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Editorial Results (free)

1. Wiseman Ashworth names Marsicano, Bills members -

Michele T. Marsicano and Anthony C. Bills have been named members at Wiseman Ashworth Law Group.

Marsicano heads the firm’s Health Care Operations and Behavioral Health Practice Group, working collaboratively with health care providers and institutions, families, agencies and the courts. She also regularly advocates for physicians and health care institutions before the Health Related Boards, as well as in court.

2. Top Middle Tennessee commercial sales for December 2018 -

Top commercial real estate sales, December 2018, for Davidson, Williamson, Rutherford, Wilson and Sumner counties, as compiled by Chandler Reports.

3. Top Middle Tennessee residential sales for October 2018 -

Top residential real estate sales, October 2018, for Davidson, Williamson, Rutherford, Wilson and Sumner counties, as compiled by Chandler Reports.

4. Secours looks to stars in praise of scouts who discovered them -

Willie Mays – or at least recounting the day she met and filmed the man some say is the greatest baseball player ever – makes Molly Secours light up.

Actually, almost anything about baseball makes her happy.

5. Top Middle Tennessee residential transactions for August 2017 -

Top residential real estate sales, August 2017, for Davidson, Williamson, Rutherford, Wilson and Sumner counties, as compiled by Chandler Reports.

6. Stay out of the attic. It’s a dangerous up there -

Last week, word spread that a woman who was walking about her attic had fallen through the ceiling and onto the floor below. She experienced a mean fall that injured several vertebrae and opened a gash in her scalp that required several staples to close.

7. Right vs. far right: State Republicans itching for a fight -

A rift within the Tennessee Republican party, whether a tempest in a teapot or the early signs of implosion, isn’t likely to hit the big tent party hard at the polls this fall.

But make no mistake, there is some trouble in paradise.

8. Larger-than-life Nashville politician Hooker dead at 85 -

NASHVILLE (AP) — A family friend said larger-than-life Nashville political figure John Jay Hooker Jr., who spent his last days fighting to make physician-assisted suicide legal in Tennessee, died on Sunday at 85.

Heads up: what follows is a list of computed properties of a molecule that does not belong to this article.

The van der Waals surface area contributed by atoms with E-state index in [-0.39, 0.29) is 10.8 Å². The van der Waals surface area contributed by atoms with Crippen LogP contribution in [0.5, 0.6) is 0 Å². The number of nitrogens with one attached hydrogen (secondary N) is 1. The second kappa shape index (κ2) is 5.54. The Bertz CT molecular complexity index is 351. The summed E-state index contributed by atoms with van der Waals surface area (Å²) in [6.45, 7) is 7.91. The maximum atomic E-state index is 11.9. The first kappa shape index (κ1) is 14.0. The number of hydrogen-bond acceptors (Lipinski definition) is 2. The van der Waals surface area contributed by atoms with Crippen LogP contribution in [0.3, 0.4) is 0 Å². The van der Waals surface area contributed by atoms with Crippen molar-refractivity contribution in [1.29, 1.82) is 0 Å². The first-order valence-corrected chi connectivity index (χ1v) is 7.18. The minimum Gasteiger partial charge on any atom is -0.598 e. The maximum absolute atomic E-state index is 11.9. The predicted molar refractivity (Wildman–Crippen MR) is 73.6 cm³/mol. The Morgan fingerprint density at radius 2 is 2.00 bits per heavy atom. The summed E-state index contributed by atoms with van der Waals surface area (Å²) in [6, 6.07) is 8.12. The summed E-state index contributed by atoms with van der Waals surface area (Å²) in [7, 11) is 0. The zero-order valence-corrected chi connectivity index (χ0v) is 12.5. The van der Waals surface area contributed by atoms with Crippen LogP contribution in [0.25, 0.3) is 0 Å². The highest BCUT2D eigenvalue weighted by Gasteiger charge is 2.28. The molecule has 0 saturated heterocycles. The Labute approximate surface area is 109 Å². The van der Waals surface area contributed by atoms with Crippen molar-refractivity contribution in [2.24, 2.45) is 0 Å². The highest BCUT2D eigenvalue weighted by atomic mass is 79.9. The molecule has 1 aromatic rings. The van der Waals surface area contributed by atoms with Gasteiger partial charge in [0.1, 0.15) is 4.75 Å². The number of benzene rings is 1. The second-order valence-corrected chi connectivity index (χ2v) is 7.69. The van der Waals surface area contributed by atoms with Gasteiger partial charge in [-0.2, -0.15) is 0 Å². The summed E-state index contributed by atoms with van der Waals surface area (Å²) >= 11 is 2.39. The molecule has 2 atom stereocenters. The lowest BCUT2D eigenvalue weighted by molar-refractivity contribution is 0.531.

9. For gadfly Hooker, cancer is 'a jolt' but also opportunity -

NASHVILLE (AP) - The ups and downs of John Jay Hooker are the stuff of Nashville legend.

Friend of Muhammad Ali, socialite, lawyer who moved in the Kennedys' circle, Hooker also lost businesses, millions of dollars and high-profile political campaigns. In his later years, he has earned the moniker gadfly, mostly for losing battles, and seemed to be fading into irrelevance.

10. Hooker asks Tennessee high court to take up aid-in-dying case -

NASHVILLE (AP) - A former Democratic gubernatorial nominee who is terminally ill is asking the Tennessee Supreme Court to take up the question of whether he has a constitutional right to die with the aid of a doctor.

11. Judge rules against Hooker in bid for legalizing assisted suicide -

NASHVILLE (AP) - A Nashville judge has ruled against John Jay Hooker, who is terminally ill and wants to die by assisted suicide.

Hooker has terminal cancer and has doctors who have expressed a willingness to prescribe him a lethal dosage of painkillers.

12. From Banner to bankruptcy -

More than 17 years after the Nashville Banner ceased publication, another chapter in the story – perhaps the last – has been written in Winchester’s Eastern District bankruptcy court with the final disposition of Irby C. Simpkins Jr.’s Chapter 7 case.

13. Hooker fights for right to die on his terms -

John Jay Hooker, a household name in Middle Tennessee if nowhere else, is suffering from stage 4 metastatic cancer with weeks, not months to live.

Known for his flamboyant character, elaborate costumes and a history of running for public office in Tennessee (and never winning), Hooker has a reputation for fighting on and on. Whether it’s in the courtroom, the General Assembly or on the public stage, he has always liked being in the spotlight and being in control.